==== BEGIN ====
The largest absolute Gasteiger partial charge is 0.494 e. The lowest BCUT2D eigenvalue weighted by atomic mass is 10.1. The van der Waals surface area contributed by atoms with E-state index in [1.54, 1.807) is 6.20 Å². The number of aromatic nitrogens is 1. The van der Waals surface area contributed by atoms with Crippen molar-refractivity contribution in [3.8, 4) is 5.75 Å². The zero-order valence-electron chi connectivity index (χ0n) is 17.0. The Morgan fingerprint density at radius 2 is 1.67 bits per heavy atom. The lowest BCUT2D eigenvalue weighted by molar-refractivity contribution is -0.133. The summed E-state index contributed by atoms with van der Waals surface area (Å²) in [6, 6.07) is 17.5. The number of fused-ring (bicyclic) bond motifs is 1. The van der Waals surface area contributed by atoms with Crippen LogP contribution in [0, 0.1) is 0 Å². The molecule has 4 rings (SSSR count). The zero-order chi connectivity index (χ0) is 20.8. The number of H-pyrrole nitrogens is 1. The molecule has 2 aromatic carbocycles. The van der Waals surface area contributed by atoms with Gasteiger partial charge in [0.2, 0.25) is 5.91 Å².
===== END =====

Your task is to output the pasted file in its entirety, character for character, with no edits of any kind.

The largest absolute Gasteiger partial charge is 0.494 e. The lowest BCUT2D eigenvalue weighted by atomic mass is 10.1. The van der Waals surface area contributed by atoms with E-state index in [1.54, 1.807) is 6.20 Å². The number of aromatic nitrogens is 1. The van der Waals surface area contributed by atoms with Crippen molar-refractivity contribution in [3.8, 4) is 5.75 Å². The zero-order valence-electron chi connectivity index (χ0n) is 17.0. The Morgan fingerprint density at radius 2 is 1.67 bits per heavy atom. The lowest BCUT2D eigenvalue weighted by molar-refractivity contribution is -0.133. The summed E-state index contributed by atoms with van der Waals surface area (Å²) in [6, 6.07) is 17.5. The number of fused-ring (bicyclic) bond motifs is 1. The van der Waals surface area contributed by atoms with Crippen LogP contribution in [0, 0.1) is 0 Å². The molecule has 4 rings (SSSR count). The zero-order chi connectivity index (χ0) is 20.8. The number of H-pyrrole nitrogens is 1. The molecule has 2 aromatic carbocycles. The van der Waals surface area contributed by atoms with Gasteiger partial charge in [0.2, 0.25) is 5.91 Å².